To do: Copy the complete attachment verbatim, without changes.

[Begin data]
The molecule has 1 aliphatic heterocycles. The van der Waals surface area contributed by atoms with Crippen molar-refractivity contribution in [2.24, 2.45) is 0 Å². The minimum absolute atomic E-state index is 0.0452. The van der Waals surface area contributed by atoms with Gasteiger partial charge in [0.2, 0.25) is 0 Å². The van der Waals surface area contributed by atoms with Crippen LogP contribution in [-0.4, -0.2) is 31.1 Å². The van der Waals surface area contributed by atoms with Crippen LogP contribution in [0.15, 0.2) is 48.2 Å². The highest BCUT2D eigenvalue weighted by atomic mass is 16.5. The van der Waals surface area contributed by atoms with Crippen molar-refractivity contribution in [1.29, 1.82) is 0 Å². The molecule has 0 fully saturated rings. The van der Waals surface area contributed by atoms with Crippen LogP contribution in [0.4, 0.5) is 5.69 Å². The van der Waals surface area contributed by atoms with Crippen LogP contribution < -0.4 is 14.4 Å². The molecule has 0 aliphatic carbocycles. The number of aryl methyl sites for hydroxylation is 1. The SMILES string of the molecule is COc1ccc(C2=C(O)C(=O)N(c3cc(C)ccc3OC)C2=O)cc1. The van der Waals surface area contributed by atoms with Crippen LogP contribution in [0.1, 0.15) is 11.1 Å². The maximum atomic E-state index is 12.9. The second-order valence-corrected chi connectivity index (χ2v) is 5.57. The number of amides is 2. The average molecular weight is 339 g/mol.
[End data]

The molecule has 1 aliphatic heterocycles. The van der Waals surface area contributed by atoms with Crippen molar-refractivity contribution in [2.24, 2.45) is 0 Å². The minimum absolute atomic E-state index is 0.0452. The van der Waals surface area contributed by atoms with Gasteiger partial charge in [0.2, 0.25) is 0 Å². The van der Waals surface area contributed by atoms with Crippen LogP contribution in [-0.4, -0.2) is 31.1 Å². The van der Waals surface area contributed by atoms with Crippen LogP contribution in [0.15, 0.2) is 48.2 Å². The highest BCUT2D eigenvalue weighted by atomic mass is 16.5. The van der Waals surface area contributed by atoms with Crippen molar-refractivity contribution in [1.29, 1.82) is 0 Å². The molecule has 0 fully saturated rings. The van der Waals surface area contributed by atoms with Crippen LogP contribution in [0.4, 0.5) is 5.69 Å². The van der Waals surface area contributed by atoms with Crippen LogP contribution < -0.4 is 14.4 Å². The molecule has 0 aliphatic carbocycles. The number of aryl methyl sites for hydroxylation is 1. The SMILES string of the molecule is COc1ccc(C2=C(O)C(=O)N(c3cc(C)ccc3OC)C2=O)cc1. The van der Waals surface area contributed by atoms with Crippen LogP contribution in [0.1, 0.15) is 11.1 Å². The maximum atomic E-state index is 12.9. The second-order valence-corrected chi connectivity index (χ2v) is 5.57. The number of amides is 2. The average molecular weight is 339 g/mol.